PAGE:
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Newman steals win after late caution

But regardless of the post-race ramifications the damage was done, and the race was going into green-white-chequered (GWC) conditions. That meant up to three attempts to restart the race, and providing they made it around one lap to the white flag then whatever flag came out after that (green or yellow) would be treated as the chequered flag and freeze the race positions.

Sounds easy, but while the cars were running around waiting for this GWC finish to take place they were burning fuel. And those cars that had been pushing their fuel consumption to the very limit couldn't afford these extra laps without fearing they were about to run dry at any moment: the front row of Gordon and Johnson in particular.

They were already three laps over the scheduled race distance when the green flag came out for the first GWC finish attempt. But it barely got underway before Clint Bowyer did a banzai dive-bombing move down the inside of the track, making it three-wide with Gordon and Johnson on the front row.

That didn't work out particularly well.

Bowyer nudged Gordon who bumped Johnson, who spun, as did Bowyer himself. And in the confusion that followed, the Stewart-Haas Racing #39 of Ryan Newman followed through in Bowyer's wheel tracks and took the lead before the caution flashed on again.

"It was just a bad situation for everybody," said a contrite Bowyer. "If I didn't go down there, the #39 had already hit me in the rear and he was going to [take the line.] We'd just all run out of real estate and that's the nature of the beast at this place."

“He said he got hit from behind by the #39,” said Gordon. “He came through there with so much speed, there was no way ... I got a good jump, but then I spun the tyres. I knew he was right there. I moved down a little bit but when he just shot down there I guess he got hit from behind. At that point I was just a passenger."

That left the race back under yellow and preparing for another GWC attempt - but it was a restart too far for Jeff Gordon. He was out of gas, leaving the front two rows at the restart consisting of Newman, AJ Allmendinger, Dale Earnhardt Jr. and Martin Truex Jr. Matt Kenseth would succeed in ousting Truex from fourth place in the final two laps of the racing.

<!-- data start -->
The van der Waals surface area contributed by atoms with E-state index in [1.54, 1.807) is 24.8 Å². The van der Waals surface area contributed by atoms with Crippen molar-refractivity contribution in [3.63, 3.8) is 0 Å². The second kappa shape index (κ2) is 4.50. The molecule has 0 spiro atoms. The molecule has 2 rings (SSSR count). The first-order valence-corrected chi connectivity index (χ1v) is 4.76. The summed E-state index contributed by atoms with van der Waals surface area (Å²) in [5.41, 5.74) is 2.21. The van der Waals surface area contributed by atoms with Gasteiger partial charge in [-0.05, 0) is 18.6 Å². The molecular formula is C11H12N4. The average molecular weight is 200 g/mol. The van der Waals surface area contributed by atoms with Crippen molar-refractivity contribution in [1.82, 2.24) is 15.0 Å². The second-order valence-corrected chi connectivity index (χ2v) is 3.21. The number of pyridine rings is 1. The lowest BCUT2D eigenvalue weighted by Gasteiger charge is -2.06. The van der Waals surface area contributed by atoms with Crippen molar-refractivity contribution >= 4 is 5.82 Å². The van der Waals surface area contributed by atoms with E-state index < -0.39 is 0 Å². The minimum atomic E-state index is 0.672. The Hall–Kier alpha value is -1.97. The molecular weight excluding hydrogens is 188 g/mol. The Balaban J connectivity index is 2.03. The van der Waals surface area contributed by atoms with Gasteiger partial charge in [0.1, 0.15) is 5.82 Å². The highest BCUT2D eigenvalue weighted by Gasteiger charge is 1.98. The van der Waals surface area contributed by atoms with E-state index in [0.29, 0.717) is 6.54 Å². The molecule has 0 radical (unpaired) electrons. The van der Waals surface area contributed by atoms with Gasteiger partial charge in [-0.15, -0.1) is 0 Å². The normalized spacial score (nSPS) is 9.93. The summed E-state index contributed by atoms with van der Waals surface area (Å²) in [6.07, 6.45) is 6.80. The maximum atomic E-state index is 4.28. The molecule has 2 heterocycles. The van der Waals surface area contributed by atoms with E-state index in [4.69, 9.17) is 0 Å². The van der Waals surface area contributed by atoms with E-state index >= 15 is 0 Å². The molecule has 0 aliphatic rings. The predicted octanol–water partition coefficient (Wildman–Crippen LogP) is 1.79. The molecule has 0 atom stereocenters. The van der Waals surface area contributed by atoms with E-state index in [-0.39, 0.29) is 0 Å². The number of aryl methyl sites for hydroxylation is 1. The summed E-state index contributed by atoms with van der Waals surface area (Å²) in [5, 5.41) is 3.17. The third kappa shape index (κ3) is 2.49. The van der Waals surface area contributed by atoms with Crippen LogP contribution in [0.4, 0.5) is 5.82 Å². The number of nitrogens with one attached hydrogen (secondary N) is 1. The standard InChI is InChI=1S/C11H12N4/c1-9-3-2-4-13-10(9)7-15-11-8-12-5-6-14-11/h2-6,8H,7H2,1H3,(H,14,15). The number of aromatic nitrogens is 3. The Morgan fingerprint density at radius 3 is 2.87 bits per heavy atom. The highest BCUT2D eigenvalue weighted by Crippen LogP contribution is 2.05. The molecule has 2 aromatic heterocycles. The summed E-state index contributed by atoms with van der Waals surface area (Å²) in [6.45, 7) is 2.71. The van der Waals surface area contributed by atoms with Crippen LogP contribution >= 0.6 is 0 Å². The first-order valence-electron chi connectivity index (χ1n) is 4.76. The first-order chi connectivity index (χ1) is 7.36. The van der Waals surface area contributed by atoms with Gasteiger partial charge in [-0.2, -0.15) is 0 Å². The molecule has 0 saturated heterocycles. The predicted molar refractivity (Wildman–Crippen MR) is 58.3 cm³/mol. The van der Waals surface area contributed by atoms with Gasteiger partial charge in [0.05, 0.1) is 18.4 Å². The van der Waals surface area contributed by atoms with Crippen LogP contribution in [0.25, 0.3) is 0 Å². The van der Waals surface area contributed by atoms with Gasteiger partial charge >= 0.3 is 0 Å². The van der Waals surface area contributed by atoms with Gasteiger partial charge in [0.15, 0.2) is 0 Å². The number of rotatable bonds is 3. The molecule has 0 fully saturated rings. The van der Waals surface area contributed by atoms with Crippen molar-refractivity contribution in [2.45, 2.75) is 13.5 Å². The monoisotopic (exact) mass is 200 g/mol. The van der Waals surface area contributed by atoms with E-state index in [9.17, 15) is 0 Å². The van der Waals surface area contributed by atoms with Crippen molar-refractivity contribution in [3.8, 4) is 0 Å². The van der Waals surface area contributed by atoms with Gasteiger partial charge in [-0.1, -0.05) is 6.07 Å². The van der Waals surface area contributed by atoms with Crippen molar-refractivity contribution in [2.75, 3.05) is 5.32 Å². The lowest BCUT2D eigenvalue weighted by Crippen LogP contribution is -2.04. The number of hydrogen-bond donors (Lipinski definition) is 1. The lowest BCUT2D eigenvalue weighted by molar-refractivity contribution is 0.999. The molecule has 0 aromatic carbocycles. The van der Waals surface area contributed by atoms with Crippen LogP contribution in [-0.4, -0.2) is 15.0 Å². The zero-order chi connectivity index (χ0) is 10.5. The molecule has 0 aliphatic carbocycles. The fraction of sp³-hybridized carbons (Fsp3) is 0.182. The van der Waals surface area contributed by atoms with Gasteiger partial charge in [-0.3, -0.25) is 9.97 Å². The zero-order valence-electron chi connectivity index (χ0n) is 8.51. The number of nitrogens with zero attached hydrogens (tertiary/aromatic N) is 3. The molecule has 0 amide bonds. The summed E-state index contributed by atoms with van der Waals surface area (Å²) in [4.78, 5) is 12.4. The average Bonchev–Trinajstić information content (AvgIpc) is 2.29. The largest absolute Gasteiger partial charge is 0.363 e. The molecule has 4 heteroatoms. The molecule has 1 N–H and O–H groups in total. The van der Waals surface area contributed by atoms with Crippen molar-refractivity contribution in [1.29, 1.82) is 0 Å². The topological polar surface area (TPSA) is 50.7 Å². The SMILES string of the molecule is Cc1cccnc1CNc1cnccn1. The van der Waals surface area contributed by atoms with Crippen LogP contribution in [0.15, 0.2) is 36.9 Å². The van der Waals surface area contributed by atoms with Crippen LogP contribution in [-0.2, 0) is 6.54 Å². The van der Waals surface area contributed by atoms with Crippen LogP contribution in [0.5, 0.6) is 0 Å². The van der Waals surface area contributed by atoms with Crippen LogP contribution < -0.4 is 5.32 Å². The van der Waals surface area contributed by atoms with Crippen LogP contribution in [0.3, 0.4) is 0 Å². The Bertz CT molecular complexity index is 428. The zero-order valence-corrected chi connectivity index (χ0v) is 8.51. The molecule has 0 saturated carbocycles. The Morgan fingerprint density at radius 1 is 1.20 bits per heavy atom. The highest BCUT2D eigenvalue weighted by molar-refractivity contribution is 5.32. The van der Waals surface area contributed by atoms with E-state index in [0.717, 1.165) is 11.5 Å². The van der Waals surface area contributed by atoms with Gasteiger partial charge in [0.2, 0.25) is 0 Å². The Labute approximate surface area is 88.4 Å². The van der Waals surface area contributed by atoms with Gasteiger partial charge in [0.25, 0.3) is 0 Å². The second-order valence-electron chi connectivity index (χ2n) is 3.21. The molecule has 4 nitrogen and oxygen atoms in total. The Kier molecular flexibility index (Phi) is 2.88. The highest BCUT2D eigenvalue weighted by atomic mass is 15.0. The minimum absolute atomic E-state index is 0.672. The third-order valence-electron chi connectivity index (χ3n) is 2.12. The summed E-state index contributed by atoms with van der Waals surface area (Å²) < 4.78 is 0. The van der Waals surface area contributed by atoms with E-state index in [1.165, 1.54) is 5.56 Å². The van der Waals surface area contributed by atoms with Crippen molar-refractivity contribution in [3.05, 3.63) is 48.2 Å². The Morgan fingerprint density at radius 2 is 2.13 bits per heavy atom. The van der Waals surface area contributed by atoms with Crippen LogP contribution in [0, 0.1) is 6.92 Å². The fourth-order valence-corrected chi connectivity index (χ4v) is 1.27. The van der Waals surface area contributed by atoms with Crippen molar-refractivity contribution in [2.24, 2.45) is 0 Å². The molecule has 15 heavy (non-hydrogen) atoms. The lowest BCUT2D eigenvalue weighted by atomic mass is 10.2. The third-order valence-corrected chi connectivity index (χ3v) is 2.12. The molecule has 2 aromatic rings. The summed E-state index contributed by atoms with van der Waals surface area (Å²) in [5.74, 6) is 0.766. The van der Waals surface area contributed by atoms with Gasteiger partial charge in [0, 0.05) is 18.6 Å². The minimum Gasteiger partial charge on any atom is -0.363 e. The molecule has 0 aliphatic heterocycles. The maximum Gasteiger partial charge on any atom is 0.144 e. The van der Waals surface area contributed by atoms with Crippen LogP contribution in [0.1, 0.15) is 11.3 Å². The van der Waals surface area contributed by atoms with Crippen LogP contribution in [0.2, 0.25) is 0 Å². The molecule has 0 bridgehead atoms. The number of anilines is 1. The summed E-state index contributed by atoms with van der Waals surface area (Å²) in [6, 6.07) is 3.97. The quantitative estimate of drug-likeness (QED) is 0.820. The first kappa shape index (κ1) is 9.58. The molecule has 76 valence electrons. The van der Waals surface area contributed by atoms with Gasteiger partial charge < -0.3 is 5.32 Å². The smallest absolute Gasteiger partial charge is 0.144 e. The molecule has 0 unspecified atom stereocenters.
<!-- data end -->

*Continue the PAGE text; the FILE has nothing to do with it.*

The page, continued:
The win was undoubtedly a sheer stroke of good luck for Newman, who earlier had been hit with a pit road speeding penalty and needed a lucky dog free pass to get back on the lead lap, after the long caution-free runs on the short oval during the afternoon had resulted in the majority of the field being lapped at one stage. Even so, he had to be careful at the final restart not to blow the opportunity that had been handed to him on a silver platter.

"It was really important to me to not spin my tires and get a good start and race AJ and try to eliminate the #88 from the race for the win," he said. And he managed exactly that, being scrupulously fair with Penske Racing's new driver Allmendinger in the process.

"He ran me really clean," said Allmendinger, who had been feeling ill at the start of the day but who was pleased to have hung in there after a trip to the in-field care centre. "He didn't shove me up the race track like he could have. He gave me the opportunity to beat him on the outside there. We were just not turning good enough ... But we had a shot at it. That's all you can ask for."




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Jeff Gordon leads Kevin Harvick, Kasey Kahne and Clint Bowyer during the NASCAR Sprint Cup Series Goody`s Fast Relief 500 a Martinsville Speedway on Sunday in Martinsville, Va. (Credit: John Harrelson/Getty Images for NASCAR)
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Jimmie Johnson, driver of the #48 Lowe`s Pro Services Chevrolet, celebrates in Victory Lane after winning the NASCAR Sprint Cup Series FedEx 400 Benefiting Autism Speaks at Dover International Speedway on May 31, 2015 in Dover, Delaware.  (Photo Credit: Photo by Daniel Shirey/NASCAR via Getty Images)
Jimmie Johnson, driver of the #48 Lowe`s Pro Services Chevrolet, is cheered by his team while celebrating with a burnout after winning the NASCAR Sprint Cup Series FedEx 400 Benefiting Autism Speaks at Dover International Speedway on May 31, 2015 in Dover, Delaware. (Photo Credit: Photo by Nick Laham/Getty Images)
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chriszx7 - Unregistered

April 11, 2012 12:15 AM

Having watched the race, I wouldn't doubt Reitueman turned his car off on purpose because he was black flagged. And tie rods retain to steering, not the motor...



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